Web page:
Nikon Coolpix A900 Review
- Page 1 Nikon Coolpix A900 Review
- Page 2 Performance, image quality and conclusion Review
- Long zoom
- Tilting screen and SnapBridge
- Screen isn’t touch-sensitive, small sensor and there's no viewfinder
- Low-light performance could be better
- Review Price: £329.00
- 20.3-megapixel 1/2.3-inch CMOS
- 35x optical zoom lens (f/3.4-6.9)
- 3-inch 921k-dot TFT LCD tilting screen
- ISO 80 to 3200
- Manual control
- 4K Video Recording
- 113 x 66.5 x 39.9mm
- 298g (including battery and memory card)
What is the Nikon Coolpix A900?
In the world of compact cameras, manufacturers have to work hard to tempt you away from the ever-present smartphone. One way this is still possible is the optical zoom — and if you’re travelling or looking for flexibility, the bigger the better.
The A900 has a 35x optical zoom, which in 35mm terms means an equivalent of 24-480mm inside a body that will slip into your jeans pocket.
But of course, there’s a trade-off. Many of the most popular compact cameras currently on the market have a large one-inch sensor – in some cases, even larger. Not so with the A900, which has a more conventional compact camera-sized 1/2.3-inch CMOS sensor. In short, low-light performance may not match up to the best out there. However, if you’ll mainly be using this as a holiday snapper, it may not be such a big deal.
Another interesting feature is 4K video recording – showing just how commonplace the format is starting to become.
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Nikon Coolpix A900 – Design and Handling
Although the A900 is perhaps a little on the large side for a compact camera, you have to remember that the body houses a whopping great 35x zoom. Plus, it’s still small enough to fit in a coat or jeans pocket without much effort.
The design of the A900 is quite a boxy, but the camera looks stylish enough, with the silver and black colouring giving it a classic twist. The camera is adorned with quite a few buttons and dials, and there’s also a raised grip on the front of the camera, whose textured finish adds to a feeling of quality.
This camera allows you to take full manual control, and as such you’ll find options reflecting that on the mode dial on the top of the camera. As well as manual mode, semi-automatic options such as aperture priority and shutter priority are also available. For those who want to keep it simple, there’s a fully automatic mode alongside creative control, scene modes and a movie mode.
There’s a second dial that has different uses depending on the shooting mode you’re currently using. For example, if you’re shooting in aperture priority, you can use it to adjust aperture.
On the rear of the camera you’ll find a pretty standard layout. A four-way navigational pad features keys that double up to access common settings, such as flash and exposure compensation.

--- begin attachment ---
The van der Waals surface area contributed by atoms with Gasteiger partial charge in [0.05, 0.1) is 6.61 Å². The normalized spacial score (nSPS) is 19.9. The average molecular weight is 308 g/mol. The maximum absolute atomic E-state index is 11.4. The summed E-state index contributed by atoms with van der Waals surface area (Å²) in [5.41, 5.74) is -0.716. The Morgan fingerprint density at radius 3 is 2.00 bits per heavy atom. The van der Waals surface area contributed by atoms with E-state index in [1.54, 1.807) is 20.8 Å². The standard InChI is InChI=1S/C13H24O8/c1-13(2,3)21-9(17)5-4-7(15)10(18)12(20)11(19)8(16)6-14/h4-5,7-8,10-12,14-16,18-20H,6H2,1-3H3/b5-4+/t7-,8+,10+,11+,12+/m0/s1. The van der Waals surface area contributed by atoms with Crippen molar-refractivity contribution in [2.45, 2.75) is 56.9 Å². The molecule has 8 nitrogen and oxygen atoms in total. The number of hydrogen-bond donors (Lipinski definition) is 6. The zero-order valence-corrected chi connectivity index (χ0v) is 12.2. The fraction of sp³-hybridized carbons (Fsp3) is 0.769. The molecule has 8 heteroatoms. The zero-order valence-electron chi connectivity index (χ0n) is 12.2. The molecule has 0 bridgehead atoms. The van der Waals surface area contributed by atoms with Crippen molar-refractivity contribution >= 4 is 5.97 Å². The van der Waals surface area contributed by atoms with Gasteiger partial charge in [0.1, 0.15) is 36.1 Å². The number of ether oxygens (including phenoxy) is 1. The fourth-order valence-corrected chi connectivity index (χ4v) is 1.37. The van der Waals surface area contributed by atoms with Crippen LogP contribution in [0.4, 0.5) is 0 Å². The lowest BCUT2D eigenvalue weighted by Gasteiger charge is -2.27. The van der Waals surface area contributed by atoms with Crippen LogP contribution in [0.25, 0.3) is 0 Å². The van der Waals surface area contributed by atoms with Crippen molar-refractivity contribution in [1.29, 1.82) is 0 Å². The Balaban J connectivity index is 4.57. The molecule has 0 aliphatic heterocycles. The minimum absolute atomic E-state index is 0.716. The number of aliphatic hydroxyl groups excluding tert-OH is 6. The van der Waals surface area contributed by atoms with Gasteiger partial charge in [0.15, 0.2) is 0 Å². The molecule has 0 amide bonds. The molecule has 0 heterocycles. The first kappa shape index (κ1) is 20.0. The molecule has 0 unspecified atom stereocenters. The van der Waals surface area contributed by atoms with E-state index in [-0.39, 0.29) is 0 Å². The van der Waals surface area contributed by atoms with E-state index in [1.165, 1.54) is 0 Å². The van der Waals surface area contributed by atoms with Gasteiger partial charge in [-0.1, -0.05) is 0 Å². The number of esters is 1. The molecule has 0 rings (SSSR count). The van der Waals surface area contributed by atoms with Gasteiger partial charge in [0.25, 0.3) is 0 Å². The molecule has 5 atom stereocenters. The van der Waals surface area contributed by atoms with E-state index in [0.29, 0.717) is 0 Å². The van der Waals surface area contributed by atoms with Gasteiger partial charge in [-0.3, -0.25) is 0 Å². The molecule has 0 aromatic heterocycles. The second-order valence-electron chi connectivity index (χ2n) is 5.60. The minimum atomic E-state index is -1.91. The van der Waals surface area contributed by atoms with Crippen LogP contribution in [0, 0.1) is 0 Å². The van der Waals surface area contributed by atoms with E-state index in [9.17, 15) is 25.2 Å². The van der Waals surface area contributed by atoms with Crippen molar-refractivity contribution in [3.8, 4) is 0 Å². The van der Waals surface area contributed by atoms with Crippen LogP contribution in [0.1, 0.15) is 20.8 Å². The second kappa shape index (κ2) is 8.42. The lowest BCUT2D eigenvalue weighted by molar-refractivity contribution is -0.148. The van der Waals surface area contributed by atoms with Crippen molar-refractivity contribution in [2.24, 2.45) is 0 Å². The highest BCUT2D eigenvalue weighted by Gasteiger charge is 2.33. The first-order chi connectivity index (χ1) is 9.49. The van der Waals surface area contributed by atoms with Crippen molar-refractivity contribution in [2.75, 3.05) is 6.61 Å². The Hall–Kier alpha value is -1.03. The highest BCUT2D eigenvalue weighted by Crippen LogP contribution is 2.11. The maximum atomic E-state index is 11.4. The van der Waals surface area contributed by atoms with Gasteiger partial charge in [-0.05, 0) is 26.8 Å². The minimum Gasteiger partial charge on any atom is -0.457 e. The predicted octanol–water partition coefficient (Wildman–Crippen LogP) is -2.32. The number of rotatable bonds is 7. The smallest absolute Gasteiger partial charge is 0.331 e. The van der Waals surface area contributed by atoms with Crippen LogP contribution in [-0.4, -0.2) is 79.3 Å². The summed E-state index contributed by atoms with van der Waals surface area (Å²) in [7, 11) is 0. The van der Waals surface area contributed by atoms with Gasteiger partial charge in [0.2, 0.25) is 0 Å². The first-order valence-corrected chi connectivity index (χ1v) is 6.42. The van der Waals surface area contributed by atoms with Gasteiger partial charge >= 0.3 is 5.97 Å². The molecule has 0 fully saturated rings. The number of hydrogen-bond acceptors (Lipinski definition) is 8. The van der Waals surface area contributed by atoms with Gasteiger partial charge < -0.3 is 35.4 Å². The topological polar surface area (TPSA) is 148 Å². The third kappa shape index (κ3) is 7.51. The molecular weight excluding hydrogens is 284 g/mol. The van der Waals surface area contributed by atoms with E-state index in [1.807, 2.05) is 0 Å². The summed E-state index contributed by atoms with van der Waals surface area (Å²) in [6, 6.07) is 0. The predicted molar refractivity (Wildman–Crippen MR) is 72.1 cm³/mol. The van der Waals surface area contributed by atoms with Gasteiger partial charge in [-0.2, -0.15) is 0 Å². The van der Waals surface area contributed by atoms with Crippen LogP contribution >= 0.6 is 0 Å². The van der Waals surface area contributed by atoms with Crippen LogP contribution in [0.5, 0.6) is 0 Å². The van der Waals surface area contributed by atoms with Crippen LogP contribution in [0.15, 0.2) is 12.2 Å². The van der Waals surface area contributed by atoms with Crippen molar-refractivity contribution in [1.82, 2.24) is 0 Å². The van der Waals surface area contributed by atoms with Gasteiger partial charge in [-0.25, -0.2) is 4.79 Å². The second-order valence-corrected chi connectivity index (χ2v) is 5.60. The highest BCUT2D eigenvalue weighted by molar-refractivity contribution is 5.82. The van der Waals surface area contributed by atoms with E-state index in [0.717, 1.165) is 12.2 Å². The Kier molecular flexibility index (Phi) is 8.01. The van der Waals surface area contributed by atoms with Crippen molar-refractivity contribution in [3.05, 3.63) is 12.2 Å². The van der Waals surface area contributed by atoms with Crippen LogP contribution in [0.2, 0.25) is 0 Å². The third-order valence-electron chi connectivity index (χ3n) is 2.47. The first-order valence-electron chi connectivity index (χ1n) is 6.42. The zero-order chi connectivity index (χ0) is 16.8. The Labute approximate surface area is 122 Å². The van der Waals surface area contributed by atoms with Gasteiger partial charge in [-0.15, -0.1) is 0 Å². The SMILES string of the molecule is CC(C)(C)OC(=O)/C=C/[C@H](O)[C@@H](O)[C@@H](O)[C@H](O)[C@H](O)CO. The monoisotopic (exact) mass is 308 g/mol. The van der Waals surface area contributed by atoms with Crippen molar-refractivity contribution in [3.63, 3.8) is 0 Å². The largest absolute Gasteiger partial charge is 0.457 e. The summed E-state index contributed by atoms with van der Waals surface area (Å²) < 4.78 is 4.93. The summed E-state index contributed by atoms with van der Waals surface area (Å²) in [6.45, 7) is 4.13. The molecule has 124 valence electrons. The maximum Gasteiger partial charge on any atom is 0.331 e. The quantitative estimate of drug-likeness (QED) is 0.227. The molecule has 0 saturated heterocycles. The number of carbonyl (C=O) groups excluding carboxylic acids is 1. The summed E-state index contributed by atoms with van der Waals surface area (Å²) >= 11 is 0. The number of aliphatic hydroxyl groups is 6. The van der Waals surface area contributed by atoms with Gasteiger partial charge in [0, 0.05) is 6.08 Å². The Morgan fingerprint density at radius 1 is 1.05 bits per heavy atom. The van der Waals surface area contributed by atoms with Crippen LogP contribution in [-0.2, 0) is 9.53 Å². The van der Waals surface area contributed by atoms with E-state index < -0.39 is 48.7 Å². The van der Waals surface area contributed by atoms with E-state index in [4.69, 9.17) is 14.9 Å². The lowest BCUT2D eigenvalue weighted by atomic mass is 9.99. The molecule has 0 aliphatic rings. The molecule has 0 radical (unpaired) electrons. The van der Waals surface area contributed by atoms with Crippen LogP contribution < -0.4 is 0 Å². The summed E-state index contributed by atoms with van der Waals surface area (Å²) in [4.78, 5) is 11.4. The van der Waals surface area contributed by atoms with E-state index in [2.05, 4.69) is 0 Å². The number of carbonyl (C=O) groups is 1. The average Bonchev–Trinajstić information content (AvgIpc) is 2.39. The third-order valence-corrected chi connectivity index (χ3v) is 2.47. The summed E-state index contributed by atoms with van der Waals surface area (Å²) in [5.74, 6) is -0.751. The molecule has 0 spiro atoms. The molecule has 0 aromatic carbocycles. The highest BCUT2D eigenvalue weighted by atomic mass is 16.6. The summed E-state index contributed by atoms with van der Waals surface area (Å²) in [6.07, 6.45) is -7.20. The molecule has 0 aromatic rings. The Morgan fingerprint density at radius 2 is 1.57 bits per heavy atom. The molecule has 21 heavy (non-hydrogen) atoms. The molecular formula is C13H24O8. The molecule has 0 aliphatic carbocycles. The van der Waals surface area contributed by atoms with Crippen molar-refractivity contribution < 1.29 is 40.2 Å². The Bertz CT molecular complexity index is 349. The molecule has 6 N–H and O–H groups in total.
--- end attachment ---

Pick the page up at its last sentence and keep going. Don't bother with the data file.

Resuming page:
Related: Fujifilm X70 review
You can change the AF point by pressing the OK button and then by using the directional keys to move to the point you need. Note, you need to be in the correct AF selection method first and you can’t do it in automatic mode.
The A900 is equipped with SnapBridge, something that’s appearing on all new Nikon cameras. This maintains a constant low-power Bluetooth connection with your phone (once you’ve set it up). Images can be transferred across automatically, without the hassle of having to connect via Wi-Fi every time you want to transfer a photo.
Images are resized to make them quicker to send via Bluetooth and, generally speaking, the images will be on your phone by the time you’ve retrieved your handset from your pocket. In short, it’s a hassle-free way to get your images on your phone and ready for uploading to social media sites without too much effort.
Nikon Coolpix A900 – Screen
The A900’s screen can face all the way forward to help you take those ubiquitous selfies, and it can also tilt downwards, which can help with other shooting positions — such as holding the camera high above your head to get the shot.
It would have been useful had the A900’s screen been touch-sensitive, especially for users who are coming to this camera from a smartphone. However, the fact that the screen is complemented by a good array of dials and buttons means it’s less of a problem than it could be.
Not surprisingly for a camera of this type, there’s no viewfinder.
Related: Canon G7X Mark II review
Nikon Coolpix A900 – Lens
The camera’s lens offers a 35x optical zoom, which is fantastic for flexibility when travelling. In order to zoom the lens, you use the switch around the shutter release — it’s a little fiddly, but it does the job quickly and smoothly.
A digital zoom is also available, which you’ll know you’re using because the zoom indicator bar at the top of the screen will turn from white to blue. In general, it’s best to avoid the digital zoom unless you’re super-desperate, and with a 35x optical zoom you actually have plenty to play with.
Images taken with the zoom is at full stretch display plenty of detail and high quality. Switching on image stabilisation in the main menu is beneficial to help you achieve blur-free shots at these longer focal lengths, especially if you’re shooting hand-held.